Fargo’s Jack Discher is brimming with excitementFARGO — The United States gymnastics Olympic “Performance Tree” has a branch that extends all the way to Fargo. It has Jack Discher so excited these days he has trouble at times sleeping at night.
By: Jeff Kolpack, The Dickinson Press
FARGO — The United States gymnastics Olympic “Performance Tree” has a branch that extends all the way to Fargo. It has Jack Discher so excited these days he has trouble at times sleeping at night.
Before becoming a physical education teacher at Fargo’s Longfellow Elementary 35 years ago, Discher was the boys gymnastics coach at Alpena High School in Alpena, Mich., a town of less than 11,000 people in the northeast corner of the state on Lake Huron.
Two of his prized gymnasts — Kurt Golder and John Geddert — are in London as part of the coaching team for the U.S. gymnasts. Geddert coaches Jordyn Wieber and is the head coach for the U.S. team while Golder coaches Sam Mikulak.
“A lot of this took off in a small town in Michigan,” Discher said. “I take a lot of pride in being a part of their life at that point, helping to give them direction and to coach them.”
Discher coached at Alpena from 1967-77, leading the team to one state title and one runner-up finish. Golder earned a scholarship at the University of Michigan and has been the head coach at his alma mater for the last 17 years.
Geddert received a scholarship at Central Michigan University and runs one of the most successful gymnastics clubs in the country in Lansing, Mich. The three have stayed in touch over the years with Discher — an avid photographer — representing Michigan as an official photographer at Big Ten Conference meets.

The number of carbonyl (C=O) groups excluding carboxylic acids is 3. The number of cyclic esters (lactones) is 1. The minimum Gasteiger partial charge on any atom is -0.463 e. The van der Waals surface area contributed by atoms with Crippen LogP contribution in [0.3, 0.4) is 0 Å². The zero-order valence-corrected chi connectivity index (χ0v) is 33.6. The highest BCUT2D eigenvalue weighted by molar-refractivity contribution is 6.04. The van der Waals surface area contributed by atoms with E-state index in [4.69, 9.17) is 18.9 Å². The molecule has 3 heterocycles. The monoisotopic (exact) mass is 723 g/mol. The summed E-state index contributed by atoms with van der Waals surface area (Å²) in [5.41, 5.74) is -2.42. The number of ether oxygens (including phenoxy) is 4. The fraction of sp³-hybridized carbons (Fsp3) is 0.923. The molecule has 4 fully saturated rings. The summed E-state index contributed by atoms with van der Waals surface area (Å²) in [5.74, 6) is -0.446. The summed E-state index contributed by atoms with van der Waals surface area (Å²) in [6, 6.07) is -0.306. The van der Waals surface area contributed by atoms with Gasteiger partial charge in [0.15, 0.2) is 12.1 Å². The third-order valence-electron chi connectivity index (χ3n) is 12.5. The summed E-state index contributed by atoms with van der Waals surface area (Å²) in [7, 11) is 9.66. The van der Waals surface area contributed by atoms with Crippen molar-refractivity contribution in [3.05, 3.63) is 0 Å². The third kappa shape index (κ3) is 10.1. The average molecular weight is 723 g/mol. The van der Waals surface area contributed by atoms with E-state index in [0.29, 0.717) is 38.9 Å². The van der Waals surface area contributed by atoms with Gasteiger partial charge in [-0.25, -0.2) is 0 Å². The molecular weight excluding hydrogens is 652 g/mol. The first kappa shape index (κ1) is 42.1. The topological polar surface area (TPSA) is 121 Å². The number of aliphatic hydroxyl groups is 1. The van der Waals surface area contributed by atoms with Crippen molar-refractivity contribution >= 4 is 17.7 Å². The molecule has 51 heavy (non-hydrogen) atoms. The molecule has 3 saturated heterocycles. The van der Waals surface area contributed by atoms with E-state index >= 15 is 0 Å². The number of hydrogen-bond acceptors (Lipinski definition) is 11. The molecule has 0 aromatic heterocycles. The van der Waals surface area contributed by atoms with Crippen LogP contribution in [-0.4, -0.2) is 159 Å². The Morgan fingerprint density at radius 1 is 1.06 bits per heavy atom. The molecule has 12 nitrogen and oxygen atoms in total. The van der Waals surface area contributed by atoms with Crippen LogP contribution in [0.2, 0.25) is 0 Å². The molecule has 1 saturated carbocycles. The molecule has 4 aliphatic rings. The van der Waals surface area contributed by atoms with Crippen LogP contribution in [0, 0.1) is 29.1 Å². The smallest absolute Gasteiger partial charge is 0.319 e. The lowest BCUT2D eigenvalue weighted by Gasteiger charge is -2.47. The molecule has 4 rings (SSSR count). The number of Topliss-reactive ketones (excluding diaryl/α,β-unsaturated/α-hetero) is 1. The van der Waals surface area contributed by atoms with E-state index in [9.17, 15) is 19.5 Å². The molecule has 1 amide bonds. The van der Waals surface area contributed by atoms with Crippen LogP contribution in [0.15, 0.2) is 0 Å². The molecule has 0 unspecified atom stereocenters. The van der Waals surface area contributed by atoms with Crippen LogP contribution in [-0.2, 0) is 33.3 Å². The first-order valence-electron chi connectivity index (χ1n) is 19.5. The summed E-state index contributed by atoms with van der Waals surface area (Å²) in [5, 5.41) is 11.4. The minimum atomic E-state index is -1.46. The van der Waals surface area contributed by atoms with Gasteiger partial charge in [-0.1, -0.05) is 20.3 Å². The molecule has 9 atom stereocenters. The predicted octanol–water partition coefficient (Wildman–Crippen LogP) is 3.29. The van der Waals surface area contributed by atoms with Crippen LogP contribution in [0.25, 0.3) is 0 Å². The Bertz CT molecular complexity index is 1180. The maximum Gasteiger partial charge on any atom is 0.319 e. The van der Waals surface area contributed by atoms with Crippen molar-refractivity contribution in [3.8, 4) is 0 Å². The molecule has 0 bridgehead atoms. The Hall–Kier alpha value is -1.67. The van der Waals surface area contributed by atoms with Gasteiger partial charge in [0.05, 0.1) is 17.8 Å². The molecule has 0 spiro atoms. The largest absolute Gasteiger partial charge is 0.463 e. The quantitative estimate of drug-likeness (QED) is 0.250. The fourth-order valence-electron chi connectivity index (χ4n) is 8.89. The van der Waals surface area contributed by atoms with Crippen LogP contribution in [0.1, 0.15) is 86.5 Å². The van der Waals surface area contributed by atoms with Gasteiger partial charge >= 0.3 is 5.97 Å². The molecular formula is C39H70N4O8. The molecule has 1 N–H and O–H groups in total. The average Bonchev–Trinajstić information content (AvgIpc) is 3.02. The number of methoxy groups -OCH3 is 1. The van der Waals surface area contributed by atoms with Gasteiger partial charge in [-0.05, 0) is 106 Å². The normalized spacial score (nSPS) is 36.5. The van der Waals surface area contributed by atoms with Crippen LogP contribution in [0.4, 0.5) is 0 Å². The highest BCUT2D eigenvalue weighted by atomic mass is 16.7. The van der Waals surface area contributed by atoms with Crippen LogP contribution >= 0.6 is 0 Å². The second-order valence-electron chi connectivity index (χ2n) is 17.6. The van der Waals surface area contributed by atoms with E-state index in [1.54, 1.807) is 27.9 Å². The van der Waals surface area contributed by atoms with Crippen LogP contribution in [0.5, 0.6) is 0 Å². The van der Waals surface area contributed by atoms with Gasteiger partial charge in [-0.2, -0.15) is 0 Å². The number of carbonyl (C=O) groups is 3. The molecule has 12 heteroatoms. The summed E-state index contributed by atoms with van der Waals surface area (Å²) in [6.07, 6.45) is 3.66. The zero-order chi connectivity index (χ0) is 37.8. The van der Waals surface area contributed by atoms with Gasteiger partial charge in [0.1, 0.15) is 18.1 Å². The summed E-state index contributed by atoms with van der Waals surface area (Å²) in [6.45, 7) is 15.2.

Both Geddert and Golder were seventh graders when they joined Discher’s program at Alpena.
“It took over their lives at that point,” he said. “Who would have guessed at that point what would happen to where they’re at right now. Both were pretty intense and focused on what they wanted.”
Last week, Discher was interviewed about the story by a writer for the Detroit Free Press, who called from London. Wieber, in front of world-wide television, was the subject of drama when she didn’t qualify for the finals of the women’s all-around competition because she finished third on her team in qualifying.
She was considered the favorite for the gold medal.
Discher said that goes back to a Federation of International Gymnastics rule instituted in 2000 so only one country can have two representatives.
“It’s so one country doesn’t dominate,” he said.
Still, the overall picture of having two of his former athletes being such a huge part of the U.S. gymnastics effort is quite the ride for Discher.
“It’s incredible to see where they’ve come from,” he said.